By: Corey Masisak
Tracking exactly what is happening all over an ice rink at all times has been nearly impossible, but the NHL and Sportvision are working on cracking that code.
The NHL and Sportvision tested player- and puck-tracking devices Saturday night at the 2015 Honda NHL All-Star Skills Competition in what could be the first step to revolutionizing the way data is collected in hockey.
"At the end of the day, we need to create a digital record of what happens on the ice, that is uniform across the League, highly accurate and allows fans to go as deep as they want to go but also allows us to tell stories," NHL Chief Operating Officer John Collins said.
Sportvision is responsible for some of the leading technologies in other sports such as the yellow line that shows the yardage needed for a first down in football and the "K-Zone" that serves as a virtual strike zone in baseball telecasts.
The company developed a way to insert tracking chips inside pucks and a tracking device to slide inside the back of players' jerseys that interacted with 10 infrared cameras placed throughout Nationwide Arena for the test run Saturday. The amount of data the devices can track is immense, from the location of every player on the ice and the puck at all times and the speed at which the players and the puck are traveling. The data can be collected at a rate of 30 times per second.
"Hockey is an incredibly hard sport to follow," Sportvision chief executive officer Hank Adams said. "It is very dynamic. It is very fast. Players change shifts dynamically during the game. You have guys coming on and off the ice, and fans at home can't see that. With this technology, we can very simply tell fans who has come on, who has come off, how long their shift was.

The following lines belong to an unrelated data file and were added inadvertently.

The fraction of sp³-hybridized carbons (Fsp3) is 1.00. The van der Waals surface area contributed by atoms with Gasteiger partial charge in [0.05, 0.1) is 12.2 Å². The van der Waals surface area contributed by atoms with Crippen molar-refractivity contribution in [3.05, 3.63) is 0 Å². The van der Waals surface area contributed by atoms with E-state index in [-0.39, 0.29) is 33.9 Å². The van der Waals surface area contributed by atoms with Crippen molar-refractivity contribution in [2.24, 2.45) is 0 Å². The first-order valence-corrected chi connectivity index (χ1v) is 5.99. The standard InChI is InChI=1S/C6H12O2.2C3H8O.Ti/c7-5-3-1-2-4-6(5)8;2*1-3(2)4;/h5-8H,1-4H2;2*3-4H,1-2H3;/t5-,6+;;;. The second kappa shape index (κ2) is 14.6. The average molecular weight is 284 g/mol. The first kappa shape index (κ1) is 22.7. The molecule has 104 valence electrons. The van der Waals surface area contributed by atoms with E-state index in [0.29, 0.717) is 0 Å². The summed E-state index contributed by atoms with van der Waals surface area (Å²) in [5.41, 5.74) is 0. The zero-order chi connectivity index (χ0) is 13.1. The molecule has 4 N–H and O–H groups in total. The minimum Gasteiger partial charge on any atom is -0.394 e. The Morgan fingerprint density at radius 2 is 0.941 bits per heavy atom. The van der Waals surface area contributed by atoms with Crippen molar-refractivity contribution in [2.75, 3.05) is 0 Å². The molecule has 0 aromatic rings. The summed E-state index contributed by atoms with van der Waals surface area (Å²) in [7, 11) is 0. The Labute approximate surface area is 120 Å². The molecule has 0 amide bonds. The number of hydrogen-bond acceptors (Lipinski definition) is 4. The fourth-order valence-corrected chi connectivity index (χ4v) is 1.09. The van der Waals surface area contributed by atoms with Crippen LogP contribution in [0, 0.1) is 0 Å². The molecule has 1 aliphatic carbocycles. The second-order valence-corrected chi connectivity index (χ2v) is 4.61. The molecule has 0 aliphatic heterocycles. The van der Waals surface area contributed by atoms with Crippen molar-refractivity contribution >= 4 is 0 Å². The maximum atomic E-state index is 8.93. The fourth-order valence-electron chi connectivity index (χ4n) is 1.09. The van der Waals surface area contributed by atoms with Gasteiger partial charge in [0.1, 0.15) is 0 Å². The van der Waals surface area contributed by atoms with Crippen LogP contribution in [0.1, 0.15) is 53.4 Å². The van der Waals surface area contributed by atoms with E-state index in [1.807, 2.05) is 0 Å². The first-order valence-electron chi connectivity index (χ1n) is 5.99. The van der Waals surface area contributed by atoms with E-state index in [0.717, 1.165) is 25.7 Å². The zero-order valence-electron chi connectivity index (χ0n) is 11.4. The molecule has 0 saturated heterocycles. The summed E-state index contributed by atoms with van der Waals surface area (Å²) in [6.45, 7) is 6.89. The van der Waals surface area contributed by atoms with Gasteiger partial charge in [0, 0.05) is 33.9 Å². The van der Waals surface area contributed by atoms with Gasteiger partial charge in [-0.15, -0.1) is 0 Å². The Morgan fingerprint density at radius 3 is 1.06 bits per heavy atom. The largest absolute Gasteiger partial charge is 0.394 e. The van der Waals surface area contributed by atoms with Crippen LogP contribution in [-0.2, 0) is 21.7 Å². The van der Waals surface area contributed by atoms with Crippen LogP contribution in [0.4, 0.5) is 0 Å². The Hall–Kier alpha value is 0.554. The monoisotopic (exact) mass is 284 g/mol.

"It can be very simple storylines like that, or very complex storylines; when you collect this data over a long period of time, you can really start helping fans understand the game better and maybe even help coaches understand the game better. What happens with the penalty kill against a power play in certain formations. We can start mining this very deep data."
Sportvision is thought to be a tool to further enhance hockey on TV.
"We're excited about trying to bring that in-arena experience into the living room," said Mathieu Schneider, NHL Players' Association special assistant to the executive director. "That's something that we've talked about for years and years -- that the experience at the rink doesn't translate to home. As technology gets better, we're able to see more of that."
Hockey is in the midst of a transition period in which advanced statistics and analytics are gaining more prominence. This tracking technology could someday provide even greater accuracy for some of these statistics and concepts like puck possession, zone entries and quality of competition.
For Saturday night, the NHL and Sportvision were focused on testing the equipment and the process of collecting the data. Collins said the League and the NHLPA will meet with Adams and his Sportvision group after going through the tests to determine the next course of action.
"While we're excited about doing this test, we're not exactly sure where this will all take us," NHL Commissioner Gary Bettman said. "This is, if I can coin a phrase, in the embryonic stages of a work in progress, but ultimately we are hoping to deliver the kind of data that will create insights and tell stories that avid and casual hockey fans will enjoy. In short, we are attempting to embark upon a journey that hopefully will enable us to create and then maintain a digital record of everything in our game and compile a complete digital history."